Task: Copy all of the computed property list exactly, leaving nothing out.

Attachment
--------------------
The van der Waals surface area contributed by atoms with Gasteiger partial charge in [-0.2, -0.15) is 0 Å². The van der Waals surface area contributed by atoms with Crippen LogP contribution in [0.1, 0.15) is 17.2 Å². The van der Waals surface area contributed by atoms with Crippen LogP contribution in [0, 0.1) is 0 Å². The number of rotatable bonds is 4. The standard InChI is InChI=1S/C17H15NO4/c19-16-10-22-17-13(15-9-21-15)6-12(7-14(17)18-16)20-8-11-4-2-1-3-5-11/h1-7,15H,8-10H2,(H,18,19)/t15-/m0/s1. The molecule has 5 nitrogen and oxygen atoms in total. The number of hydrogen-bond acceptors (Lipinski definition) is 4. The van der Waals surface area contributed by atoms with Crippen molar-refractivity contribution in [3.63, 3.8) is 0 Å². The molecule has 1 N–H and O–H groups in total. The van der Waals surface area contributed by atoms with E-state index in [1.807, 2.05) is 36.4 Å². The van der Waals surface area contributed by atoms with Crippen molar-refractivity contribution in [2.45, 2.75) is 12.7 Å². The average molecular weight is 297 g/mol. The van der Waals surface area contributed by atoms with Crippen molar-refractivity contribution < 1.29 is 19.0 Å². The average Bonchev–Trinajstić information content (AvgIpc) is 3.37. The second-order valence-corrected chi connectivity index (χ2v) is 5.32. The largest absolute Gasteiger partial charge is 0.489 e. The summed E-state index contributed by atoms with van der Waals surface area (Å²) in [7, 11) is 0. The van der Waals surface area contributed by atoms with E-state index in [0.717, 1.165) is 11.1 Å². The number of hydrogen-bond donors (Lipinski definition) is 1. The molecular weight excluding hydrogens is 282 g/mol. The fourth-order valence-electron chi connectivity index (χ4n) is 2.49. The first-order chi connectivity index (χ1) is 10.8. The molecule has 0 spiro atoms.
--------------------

The van der Waals surface area contributed by atoms with Gasteiger partial charge in [-0.2, -0.15) is 0 Å². The van der Waals surface area contributed by atoms with Crippen LogP contribution in [0.1, 0.15) is 17.2 Å². The van der Waals surface area contributed by atoms with Crippen LogP contribution in [0, 0.1) is 0 Å². The number of rotatable bonds is 4. The standard InChI is InChI=1S/C17H15NO4/c19-16-10-22-17-13(15-9-21-15)6-12(7-14(17)18-16)20-8-11-4-2-1-3-5-11/h1-7,15H,8-10H2,(H,18,19)/t15-/m0/s1. The molecule has 5 nitrogen and oxygen atoms in total. The number of hydrogen-bond acceptors (Lipinski definition) is 4. The van der Waals surface area contributed by atoms with Crippen molar-refractivity contribution in [3.63, 3.8) is 0 Å². The molecule has 1 N–H and O–H groups in total. The van der Waals surface area contributed by atoms with E-state index in [1.807, 2.05) is 36.4 Å². The van der Waals surface area contributed by atoms with Crippen molar-refractivity contribution in [2.45, 2.75) is 12.7 Å². The average molecular weight is 297 g/mol. The van der Waals surface area contributed by atoms with Crippen molar-refractivity contribution < 1.29 is 19.0 Å². The average Bonchev–Trinajstić information content (AvgIpc) is 3.37. The second-order valence-corrected chi connectivity index (χ2v) is 5.32. The largest absolute Gasteiger partial charge is 0.489 e. The summed E-state index contributed by atoms with van der Waals surface area (Å²) in [7, 11) is 0. The van der Waals surface area contributed by atoms with E-state index in [0.717, 1.165) is 11.1 Å². The number of hydrogen-bond donors (Lipinski definition) is 1. The molecular weight excluding hydrogens is 282 g/mol. The fourth-order valence-electron chi connectivity index (χ4n) is 2.49. The first-order chi connectivity index (χ1) is 10.8. The molecule has 0 spiro atoms.